That ruling was used as a guide by the District Court of The Hague, because the British judgement related to the same legal issue as in the Dutch case, Blok wrote. "Moreover, the judgement was made by a higher court than this court," he said, adding that the fact that there were other Samsung entities involved in the Dutch case does not lead to a different conclusion.
In principle, the District Court of The Hague should follow the British verdict, Blok wrote. Apple did not put forward any other arguments that were rejected by the U.K. Court of Appeal, and Apple did not specify a ground on which the court of The Hague could pass over this verdict, he added. "The mere fact that Apple does not agree with that assessment is therefore insufficient," he said, and therefore he saw no reason to reach a different conclusion.
Blok lent less weight to Apple's victory in Germany on Oct. 24, 2011, when the District Court of Dusseldorf made a preliminary ruling that Samsung's Galaxy Tab 7.7 infringed on the community design. That verdict was ratified by the Higher District Court of Dusseldorf on July 24, 2012, which imposed a provisional sales ban on the Tab 7.7 in the E.U. The case is still ongoing.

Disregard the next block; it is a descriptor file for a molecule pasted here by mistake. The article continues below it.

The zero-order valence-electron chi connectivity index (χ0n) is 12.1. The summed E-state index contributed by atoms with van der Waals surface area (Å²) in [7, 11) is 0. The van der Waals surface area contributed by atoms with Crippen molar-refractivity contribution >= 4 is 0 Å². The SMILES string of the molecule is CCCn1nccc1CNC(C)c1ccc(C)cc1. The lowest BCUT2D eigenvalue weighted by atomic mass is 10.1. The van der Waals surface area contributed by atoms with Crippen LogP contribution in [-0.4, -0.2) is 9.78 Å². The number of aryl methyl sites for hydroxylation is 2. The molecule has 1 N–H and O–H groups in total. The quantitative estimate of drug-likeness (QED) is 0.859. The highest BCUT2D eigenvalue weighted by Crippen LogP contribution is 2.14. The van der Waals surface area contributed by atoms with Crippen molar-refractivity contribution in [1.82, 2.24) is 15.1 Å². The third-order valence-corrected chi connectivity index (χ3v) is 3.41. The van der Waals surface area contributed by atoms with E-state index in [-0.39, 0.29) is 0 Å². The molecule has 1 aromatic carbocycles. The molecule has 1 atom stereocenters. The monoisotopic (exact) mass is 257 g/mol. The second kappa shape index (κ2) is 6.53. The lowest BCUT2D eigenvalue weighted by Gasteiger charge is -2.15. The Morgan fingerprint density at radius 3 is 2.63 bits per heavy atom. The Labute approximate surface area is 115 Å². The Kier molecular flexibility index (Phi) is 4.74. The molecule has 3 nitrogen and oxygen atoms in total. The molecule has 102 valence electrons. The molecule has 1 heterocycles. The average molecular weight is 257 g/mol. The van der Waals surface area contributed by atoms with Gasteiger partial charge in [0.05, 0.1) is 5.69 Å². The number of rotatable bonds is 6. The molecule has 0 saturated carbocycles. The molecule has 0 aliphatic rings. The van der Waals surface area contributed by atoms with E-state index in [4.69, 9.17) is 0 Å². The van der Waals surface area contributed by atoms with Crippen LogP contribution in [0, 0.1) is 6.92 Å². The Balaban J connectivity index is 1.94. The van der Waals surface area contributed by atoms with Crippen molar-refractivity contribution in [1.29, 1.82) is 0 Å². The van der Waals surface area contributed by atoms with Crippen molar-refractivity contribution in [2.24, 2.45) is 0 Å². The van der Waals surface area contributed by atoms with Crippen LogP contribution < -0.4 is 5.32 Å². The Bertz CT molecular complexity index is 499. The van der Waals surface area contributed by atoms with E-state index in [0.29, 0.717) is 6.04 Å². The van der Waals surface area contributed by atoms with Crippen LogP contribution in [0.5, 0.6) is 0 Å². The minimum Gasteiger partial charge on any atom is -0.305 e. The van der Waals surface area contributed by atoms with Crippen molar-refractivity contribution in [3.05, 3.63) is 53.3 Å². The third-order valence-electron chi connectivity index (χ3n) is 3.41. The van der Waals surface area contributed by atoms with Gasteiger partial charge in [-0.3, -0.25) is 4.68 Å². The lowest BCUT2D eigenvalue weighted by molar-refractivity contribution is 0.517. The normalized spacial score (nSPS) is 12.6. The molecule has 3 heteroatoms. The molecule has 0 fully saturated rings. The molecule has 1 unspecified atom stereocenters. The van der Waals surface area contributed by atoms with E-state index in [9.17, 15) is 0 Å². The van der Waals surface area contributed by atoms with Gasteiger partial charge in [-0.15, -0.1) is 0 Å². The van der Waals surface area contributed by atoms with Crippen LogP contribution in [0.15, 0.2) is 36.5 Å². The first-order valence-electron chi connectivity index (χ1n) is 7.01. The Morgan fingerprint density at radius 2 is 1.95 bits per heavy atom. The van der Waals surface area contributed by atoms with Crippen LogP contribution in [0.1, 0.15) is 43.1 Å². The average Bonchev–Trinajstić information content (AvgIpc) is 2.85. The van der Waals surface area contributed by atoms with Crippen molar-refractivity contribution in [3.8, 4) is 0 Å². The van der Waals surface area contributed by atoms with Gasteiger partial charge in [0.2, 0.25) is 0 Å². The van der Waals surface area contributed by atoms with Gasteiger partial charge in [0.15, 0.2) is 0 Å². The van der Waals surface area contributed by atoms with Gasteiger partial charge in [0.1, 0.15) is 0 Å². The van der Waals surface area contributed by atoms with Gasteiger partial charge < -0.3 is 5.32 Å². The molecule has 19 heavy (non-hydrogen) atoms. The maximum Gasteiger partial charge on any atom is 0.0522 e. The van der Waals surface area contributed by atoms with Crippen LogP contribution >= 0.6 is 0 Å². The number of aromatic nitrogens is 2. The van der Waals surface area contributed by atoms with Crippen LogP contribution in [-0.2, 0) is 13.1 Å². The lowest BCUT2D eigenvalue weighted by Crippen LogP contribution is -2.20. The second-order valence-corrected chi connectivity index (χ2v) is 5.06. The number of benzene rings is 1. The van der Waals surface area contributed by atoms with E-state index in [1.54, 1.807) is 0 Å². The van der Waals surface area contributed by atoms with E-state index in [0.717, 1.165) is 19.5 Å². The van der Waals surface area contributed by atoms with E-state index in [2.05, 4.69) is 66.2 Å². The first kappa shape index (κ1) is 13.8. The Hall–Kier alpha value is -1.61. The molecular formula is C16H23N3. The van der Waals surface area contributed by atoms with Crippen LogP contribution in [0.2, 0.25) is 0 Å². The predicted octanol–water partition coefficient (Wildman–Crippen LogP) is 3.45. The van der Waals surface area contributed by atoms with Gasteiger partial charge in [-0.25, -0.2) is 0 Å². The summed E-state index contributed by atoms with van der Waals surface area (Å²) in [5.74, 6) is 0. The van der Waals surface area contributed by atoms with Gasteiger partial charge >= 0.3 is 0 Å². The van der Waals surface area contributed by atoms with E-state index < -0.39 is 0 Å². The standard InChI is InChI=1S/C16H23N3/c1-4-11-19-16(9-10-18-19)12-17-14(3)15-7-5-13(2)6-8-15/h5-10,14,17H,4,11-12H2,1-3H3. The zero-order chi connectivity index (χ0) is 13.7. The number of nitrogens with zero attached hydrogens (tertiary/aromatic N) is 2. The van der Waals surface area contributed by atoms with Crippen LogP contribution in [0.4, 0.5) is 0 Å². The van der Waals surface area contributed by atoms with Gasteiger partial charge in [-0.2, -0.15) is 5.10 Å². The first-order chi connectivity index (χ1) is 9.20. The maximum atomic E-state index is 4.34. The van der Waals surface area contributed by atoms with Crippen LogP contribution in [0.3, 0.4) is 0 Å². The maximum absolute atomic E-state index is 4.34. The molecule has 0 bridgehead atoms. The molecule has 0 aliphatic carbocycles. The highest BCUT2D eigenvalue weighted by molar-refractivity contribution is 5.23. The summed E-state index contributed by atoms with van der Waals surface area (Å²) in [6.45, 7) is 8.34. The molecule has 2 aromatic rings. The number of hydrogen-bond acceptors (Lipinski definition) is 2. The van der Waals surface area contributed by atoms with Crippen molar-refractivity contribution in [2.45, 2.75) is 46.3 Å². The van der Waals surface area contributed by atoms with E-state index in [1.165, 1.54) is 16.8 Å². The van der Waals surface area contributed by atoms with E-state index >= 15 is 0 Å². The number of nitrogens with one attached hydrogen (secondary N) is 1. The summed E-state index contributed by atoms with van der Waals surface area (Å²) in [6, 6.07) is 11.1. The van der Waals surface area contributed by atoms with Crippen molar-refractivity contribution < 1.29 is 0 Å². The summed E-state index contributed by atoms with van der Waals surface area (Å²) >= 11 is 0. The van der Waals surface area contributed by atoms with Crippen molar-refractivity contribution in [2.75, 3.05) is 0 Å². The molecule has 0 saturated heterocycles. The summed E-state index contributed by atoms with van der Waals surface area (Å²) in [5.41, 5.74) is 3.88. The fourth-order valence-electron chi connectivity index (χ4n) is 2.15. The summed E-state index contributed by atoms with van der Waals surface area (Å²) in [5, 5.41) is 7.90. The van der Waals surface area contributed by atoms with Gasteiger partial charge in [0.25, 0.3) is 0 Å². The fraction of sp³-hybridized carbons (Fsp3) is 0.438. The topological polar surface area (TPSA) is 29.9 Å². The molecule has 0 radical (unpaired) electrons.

Samsung welcomed Wednesday's ruling. "We continue to believe that Apple was not the first to design a tablet with a rectangular shape and rounded corners and that the origins of Apple's registered design features can be found in numerous examples of prior art," said Samsung spokeswoman Anne ter Braak in an emailed statement. "Should Apple continue to make excessive legal claims based on such generic designs, innovation in the industry could be harmed and consumer choice unduly limited."
Apple spokesman Alan Hely declined to comment.
Loek is Amsterdam Correspondent and covers online privacy, intellectual property, open-source and online payment issues for the IDG News Service. Follow him on Twitter at @loekessers or email tips and comments to firstname.lastname@example.org.